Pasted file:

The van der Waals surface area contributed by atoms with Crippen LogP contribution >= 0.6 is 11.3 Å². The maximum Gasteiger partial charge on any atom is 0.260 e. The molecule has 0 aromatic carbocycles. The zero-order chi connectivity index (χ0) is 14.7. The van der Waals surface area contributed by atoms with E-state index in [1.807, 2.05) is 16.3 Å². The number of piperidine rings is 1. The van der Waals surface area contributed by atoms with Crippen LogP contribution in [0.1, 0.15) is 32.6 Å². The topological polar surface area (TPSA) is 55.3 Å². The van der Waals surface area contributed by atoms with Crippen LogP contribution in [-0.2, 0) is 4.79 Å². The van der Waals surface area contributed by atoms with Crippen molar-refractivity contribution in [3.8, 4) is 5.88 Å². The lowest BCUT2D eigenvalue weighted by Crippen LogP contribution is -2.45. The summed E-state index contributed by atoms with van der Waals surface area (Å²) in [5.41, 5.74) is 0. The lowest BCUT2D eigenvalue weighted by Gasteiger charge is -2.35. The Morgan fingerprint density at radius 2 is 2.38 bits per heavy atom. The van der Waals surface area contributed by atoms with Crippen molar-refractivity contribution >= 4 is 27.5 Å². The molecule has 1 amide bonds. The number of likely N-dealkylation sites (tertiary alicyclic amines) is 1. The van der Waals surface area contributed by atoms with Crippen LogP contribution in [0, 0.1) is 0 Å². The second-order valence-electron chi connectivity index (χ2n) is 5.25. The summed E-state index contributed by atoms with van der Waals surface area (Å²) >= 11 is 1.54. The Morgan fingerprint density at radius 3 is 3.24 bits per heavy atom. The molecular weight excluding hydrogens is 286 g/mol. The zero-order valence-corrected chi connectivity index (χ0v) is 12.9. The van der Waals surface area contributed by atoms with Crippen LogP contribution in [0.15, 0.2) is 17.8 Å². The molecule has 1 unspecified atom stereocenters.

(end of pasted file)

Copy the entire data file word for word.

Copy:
The van der Waals surface area contributed by atoms with Crippen LogP contribution >= 0.6 is 11.3 Å². The maximum Gasteiger partial charge on any atom is 0.260 e. The molecule has 0 aromatic carbocycles. The zero-order chi connectivity index (χ0) is 14.7. The van der Waals surface area contributed by atoms with E-state index in [1.807, 2.05) is 16.3 Å². The number of piperidine rings is 1. The van der Waals surface area contributed by atoms with Crippen LogP contribution in [0.1, 0.15) is 32.6 Å². The topological polar surface area (TPSA) is 55.3 Å². The van der Waals surface area contributed by atoms with Crippen LogP contribution in [-0.2, 0) is 4.79 Å². The van der Waals surface area contributed by atoms with Crippen molar-refractivity contribution in [3.8, 4) is 5.88 Å². The lowest BCUT2D eigenvalue weighted by Crippen LogP contribution is -2.45. The summed E-state index contributed by atoms with van der Waals surface area (Å²) in [5.41, 5.74) is 0. The lowest BCUT2D eigenvalue weighted by Gasteiger charge is -2.35. The Morgan fingerprint density at radius 2 is 2.38 bits per heavy atom. The van der Waals surface area contributed by atoms with Crippen molar-refractivity contribution >= 4 is 27.5 Å². The molecule has 1 amide bonds. The number of likely N-dealkylation sites (tertiary alicyclic amines) is 1. The van der Waals surface area contributed by atoms with Crippen LogP contribution in [0, 0.1) is 0 Å². The second-order valence-electron chi connectivity index (χ2n) is 5.25. The summed E-state index contributed by atoms with van der Waals surface area (Å²) >= 11 is 1.54. The Morgan fingerprint density at radius 3 is 3.24 bits per heavy atom. The molecular weight excluding hydrogens is 286 g/mol. The zero-order valence-corrected chi connectivity index (χ0v) is 12.9. The van der Waals surface area contributed by atoms with Crippen LogP contribution in [0.15, 0.2) is 17.8 Å². The molecule has 1 unspecified atom stereocenters.